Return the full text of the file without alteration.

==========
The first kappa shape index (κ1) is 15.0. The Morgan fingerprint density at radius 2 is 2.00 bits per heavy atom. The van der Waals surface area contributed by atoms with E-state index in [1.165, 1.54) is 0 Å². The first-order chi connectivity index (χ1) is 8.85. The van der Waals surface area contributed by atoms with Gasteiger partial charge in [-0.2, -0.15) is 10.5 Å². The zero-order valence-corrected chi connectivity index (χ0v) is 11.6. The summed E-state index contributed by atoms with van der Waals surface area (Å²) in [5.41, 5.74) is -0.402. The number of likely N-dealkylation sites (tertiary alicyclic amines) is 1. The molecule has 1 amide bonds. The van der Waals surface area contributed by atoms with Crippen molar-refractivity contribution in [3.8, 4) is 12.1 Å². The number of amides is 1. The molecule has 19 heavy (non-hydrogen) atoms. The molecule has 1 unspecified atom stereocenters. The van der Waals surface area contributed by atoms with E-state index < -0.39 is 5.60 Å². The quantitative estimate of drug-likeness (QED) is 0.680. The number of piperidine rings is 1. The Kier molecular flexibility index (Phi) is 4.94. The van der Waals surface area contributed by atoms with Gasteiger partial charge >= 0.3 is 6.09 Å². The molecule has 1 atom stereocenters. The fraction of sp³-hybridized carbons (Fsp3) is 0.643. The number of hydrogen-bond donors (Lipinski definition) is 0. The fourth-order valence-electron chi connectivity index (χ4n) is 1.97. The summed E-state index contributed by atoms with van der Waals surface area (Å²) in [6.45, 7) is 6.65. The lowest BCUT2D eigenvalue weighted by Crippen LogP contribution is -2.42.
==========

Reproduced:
The first kappa shape index (κ1) is 15.0. The Morgan fingerprint density at radius 2 is 2.00 bits per heavy atom. The van der Waals surface area contributed by atoms with E-state index in [1.165, 1.54) is 0 Å². The first-order chi connectivity index (χ1) is 8.85. The van der Waals surface area contributed by atoms with Gasteiger partial charge in [-0.2, -0.15) is 10.5 Å². The zero-order valence-corrected chi connectivity index (χ0v) is 11.6. The summed E-state index contributed by atoms with van der Waals surface area (Å²) in [5.41, 5.74) is -0.402. The number of likely N-dealkylation sites (tertiary alicyclic amines) is 1. The molecule has 1 amide bonds. The van der Waals surface area contributed by atoms with Crippen molar-refractivity contribution in [3.8, 4) is 12.1 Å². The number of amides is 1. The molecule has 19 heavy (non-hydrogen) atoms. The molecule has 1 unspecified atom stereocenters. The van der Waals surface area contributed by atoms with E-state index < -0.39 is 5.60 Å². The quantitative estimate of drug-likeness (QED) is 0.680. The number of piperidine rings is 1. The Kier molecular flexibility index (Phi) is 4.94. The van der Waals surface area contributed by atoms with Gasteiger partial charge >= 0.3 is 6.09 Å². The molecule has 1 atom stereocenters. The fraction of sp³-hybridized carbons (Fsp3) is 0.643. The number of hydrogen-bond donors (Lipinski definition) is 0. The fourth-order valence-electron chi connectivity index (χ4n) is 1.97. The summed E-state index contributed by atoms with van der Waals surface area (Å²) in [6.45, 7) is 6.65. The lowest BCUT2D eigenvalue weighted by Crippen LogP contribution is -2.42.